All three of them immediately bantered: “He existed!”

“Well, I know he existed, but he wasn’t here – out here.” Amazing.

Then my brain went on a roller coaster ride, trying to figure out whether or not I wanted to go through this whole process. To be completely honest, sometimes I want a kid and sometimes I just don’t, for a million different reasons.

In the waiting area I saw kids running around and not listening to their parents. No, I’m good, I thought. Later a couple came through the doors. The wife bolted through the crowd and pushed through an older couple, wincing and holding her back with one hand. She was clearly in labor. Her husband casually stood in line, three people deep, as the line continued to form behind him. He stood there, patiently, with a smile on his face as he chatted with another person.

“Do you want to go ahead?” a gentleman asked. “No,” the husband responded. “It’s O.K.”

Cut to the wife on the couch breathing through the pain. Katie’s mom and I kept looking over at her, offering support and trying to get someone’s attention. We even looked over at the husband and tried to insist that he move to the front of the line.

“Uh,” the gentleman murmured. “I think you’d better go ahead.”

At that the husband casually moved to the desk and quietly inquired about the delivery area. The wife yelled from the couch, “I called ahead!” The next thing we knew, she was on her way to the desk, answering all the questions as she used the counter to support her while she bent over during a contraction.

Poor girl, I thought to myself. A few minutes later, she and her husband were directed to the delivery area. As I watched her turn the corner, bracing for another contraction, I felt something inside me perk up and say, “I want to be her.”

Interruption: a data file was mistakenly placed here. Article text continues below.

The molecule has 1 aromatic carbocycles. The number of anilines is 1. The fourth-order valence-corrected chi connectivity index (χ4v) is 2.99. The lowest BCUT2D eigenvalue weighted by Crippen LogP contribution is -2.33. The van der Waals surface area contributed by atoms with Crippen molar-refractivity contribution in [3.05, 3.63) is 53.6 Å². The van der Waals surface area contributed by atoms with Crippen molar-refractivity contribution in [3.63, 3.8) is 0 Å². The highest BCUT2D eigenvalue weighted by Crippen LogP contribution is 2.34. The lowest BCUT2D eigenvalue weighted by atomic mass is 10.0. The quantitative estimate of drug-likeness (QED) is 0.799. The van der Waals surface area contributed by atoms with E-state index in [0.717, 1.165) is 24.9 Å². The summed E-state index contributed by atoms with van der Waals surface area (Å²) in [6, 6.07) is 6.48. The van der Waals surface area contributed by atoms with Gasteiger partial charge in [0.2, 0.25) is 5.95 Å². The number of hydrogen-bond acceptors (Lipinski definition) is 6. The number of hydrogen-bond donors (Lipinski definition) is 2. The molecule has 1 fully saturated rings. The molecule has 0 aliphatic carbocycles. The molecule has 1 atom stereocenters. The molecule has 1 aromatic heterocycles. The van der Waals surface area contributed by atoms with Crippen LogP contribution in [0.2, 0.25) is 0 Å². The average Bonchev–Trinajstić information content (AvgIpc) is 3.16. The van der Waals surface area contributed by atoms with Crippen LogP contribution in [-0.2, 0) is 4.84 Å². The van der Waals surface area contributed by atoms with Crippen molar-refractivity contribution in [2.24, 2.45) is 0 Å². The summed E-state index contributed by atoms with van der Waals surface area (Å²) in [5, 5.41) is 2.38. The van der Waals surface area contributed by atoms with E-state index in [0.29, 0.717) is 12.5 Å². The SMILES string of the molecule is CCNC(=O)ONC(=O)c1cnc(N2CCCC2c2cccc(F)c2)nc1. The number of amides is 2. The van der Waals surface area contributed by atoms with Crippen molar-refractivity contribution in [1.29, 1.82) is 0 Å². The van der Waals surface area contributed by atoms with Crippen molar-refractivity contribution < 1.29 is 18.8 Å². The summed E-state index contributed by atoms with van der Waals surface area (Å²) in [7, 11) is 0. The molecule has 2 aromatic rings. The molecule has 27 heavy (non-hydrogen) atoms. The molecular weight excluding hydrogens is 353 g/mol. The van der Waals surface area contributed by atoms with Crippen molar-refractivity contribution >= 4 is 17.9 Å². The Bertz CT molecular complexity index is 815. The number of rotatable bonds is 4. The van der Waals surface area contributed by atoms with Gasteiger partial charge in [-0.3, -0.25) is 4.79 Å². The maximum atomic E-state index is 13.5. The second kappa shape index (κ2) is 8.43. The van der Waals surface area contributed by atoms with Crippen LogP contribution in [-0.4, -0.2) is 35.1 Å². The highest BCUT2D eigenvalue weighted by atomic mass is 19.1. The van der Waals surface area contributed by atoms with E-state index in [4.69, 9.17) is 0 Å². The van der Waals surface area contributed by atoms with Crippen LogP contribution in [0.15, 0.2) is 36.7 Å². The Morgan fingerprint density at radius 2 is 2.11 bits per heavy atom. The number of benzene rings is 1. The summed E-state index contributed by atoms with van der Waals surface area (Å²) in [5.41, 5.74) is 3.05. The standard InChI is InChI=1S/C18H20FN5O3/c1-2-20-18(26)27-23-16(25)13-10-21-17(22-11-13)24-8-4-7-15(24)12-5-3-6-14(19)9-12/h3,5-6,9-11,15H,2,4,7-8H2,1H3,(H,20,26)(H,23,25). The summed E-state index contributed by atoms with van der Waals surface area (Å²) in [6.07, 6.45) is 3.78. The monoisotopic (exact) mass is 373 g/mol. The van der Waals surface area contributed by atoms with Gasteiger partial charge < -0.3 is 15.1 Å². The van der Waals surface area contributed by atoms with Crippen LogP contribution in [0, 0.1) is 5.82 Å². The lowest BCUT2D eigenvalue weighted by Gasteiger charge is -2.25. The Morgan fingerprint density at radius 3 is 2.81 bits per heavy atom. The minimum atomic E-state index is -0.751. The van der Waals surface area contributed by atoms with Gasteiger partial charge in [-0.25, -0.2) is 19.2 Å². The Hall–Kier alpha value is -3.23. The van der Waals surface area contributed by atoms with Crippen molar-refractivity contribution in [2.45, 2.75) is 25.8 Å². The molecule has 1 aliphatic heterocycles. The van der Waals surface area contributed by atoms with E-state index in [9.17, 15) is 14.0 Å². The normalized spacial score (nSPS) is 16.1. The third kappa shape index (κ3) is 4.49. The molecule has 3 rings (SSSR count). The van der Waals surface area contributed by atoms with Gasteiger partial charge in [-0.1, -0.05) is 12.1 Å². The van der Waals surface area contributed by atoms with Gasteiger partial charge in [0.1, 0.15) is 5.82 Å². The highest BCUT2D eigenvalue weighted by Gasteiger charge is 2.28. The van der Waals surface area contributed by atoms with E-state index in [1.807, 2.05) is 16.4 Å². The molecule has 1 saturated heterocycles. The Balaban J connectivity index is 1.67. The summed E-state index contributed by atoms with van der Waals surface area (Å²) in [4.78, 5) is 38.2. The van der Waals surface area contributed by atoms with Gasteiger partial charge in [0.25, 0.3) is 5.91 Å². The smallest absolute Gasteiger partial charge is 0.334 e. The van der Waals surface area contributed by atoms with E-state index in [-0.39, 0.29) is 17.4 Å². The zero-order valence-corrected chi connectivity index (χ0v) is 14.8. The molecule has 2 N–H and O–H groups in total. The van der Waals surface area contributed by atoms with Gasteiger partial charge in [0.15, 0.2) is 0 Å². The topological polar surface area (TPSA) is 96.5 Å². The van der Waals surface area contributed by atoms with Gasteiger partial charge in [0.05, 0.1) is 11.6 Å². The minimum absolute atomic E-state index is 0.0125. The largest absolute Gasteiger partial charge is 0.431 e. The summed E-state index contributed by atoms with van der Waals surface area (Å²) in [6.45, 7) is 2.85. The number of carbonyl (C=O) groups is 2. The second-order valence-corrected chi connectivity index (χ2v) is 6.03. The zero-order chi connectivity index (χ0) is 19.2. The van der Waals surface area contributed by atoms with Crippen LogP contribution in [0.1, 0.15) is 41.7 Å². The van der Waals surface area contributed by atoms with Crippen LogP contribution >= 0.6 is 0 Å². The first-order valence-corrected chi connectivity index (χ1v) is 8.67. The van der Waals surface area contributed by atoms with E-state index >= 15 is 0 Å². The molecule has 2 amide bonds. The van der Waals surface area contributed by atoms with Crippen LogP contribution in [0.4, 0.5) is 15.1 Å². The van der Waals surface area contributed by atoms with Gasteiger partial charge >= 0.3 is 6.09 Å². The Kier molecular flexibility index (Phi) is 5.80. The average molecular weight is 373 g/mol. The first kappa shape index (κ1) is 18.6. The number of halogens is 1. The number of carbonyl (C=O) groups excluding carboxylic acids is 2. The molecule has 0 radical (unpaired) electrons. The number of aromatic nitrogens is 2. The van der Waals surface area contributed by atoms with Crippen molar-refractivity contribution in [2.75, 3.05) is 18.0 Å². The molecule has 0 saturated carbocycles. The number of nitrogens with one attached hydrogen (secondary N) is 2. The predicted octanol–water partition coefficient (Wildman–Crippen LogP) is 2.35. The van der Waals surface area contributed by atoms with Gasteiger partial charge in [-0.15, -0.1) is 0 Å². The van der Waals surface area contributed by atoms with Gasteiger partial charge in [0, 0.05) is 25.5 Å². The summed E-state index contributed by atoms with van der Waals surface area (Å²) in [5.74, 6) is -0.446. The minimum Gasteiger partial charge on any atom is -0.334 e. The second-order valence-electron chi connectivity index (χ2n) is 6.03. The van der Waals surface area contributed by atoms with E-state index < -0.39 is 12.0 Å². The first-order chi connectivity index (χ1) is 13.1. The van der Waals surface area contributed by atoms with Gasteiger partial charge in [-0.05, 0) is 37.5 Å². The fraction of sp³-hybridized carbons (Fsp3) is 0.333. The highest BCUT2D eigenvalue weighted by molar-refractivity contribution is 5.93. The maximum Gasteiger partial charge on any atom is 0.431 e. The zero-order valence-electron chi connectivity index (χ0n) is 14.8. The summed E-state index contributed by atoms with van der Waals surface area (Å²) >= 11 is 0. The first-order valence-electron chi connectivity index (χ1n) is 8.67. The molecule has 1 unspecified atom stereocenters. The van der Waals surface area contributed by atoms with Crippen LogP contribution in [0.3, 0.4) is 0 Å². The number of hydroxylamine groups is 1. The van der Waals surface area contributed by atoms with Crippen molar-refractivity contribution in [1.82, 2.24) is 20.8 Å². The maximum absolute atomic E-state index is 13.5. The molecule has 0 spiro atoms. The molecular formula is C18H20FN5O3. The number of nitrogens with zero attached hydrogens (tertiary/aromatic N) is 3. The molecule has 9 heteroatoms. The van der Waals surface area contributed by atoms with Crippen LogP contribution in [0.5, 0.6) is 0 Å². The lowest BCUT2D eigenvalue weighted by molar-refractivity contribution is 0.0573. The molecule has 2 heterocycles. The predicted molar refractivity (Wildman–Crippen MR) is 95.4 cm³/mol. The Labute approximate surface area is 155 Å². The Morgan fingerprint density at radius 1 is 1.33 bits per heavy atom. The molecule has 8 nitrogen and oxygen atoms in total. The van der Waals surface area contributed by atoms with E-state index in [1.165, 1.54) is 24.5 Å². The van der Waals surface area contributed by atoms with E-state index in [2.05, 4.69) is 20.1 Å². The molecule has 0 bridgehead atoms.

WHAT!? Where did that come from?!

I sent Paul a message. “Being here is not healthy.”

He laughed. At least he typed a little “lol.”

Being with Katie and her family in the recovery room, my mind went back and forth. I became anxious thinking about them going home in a couple days to an empty house where only the four of them will be. And then they are stuck with this kid for the rest of his life.
But then I think about his actual birth and what that must have been like for Katie and Van to witness, and how this little person is a product of the two of them, a new life. And then I want one.
And then I think about how much money a child costs and how much more stuff needs to go with the kid and then how life has now changed for them. And then I might not want one.

And now, on day two, I am completely in love with the idea. Paul is toast. In all fairness, I did warn him days ago after his first flight on his long journey back to PNG. “Once I hold him, you’re done,” I said. “Yeah. I know,” he replied.

1 comment:

Katie's Mom said...

What a wonderful memory to have! What will your future hold? Can't wait to see. Keep me posted.

Mommy Vickie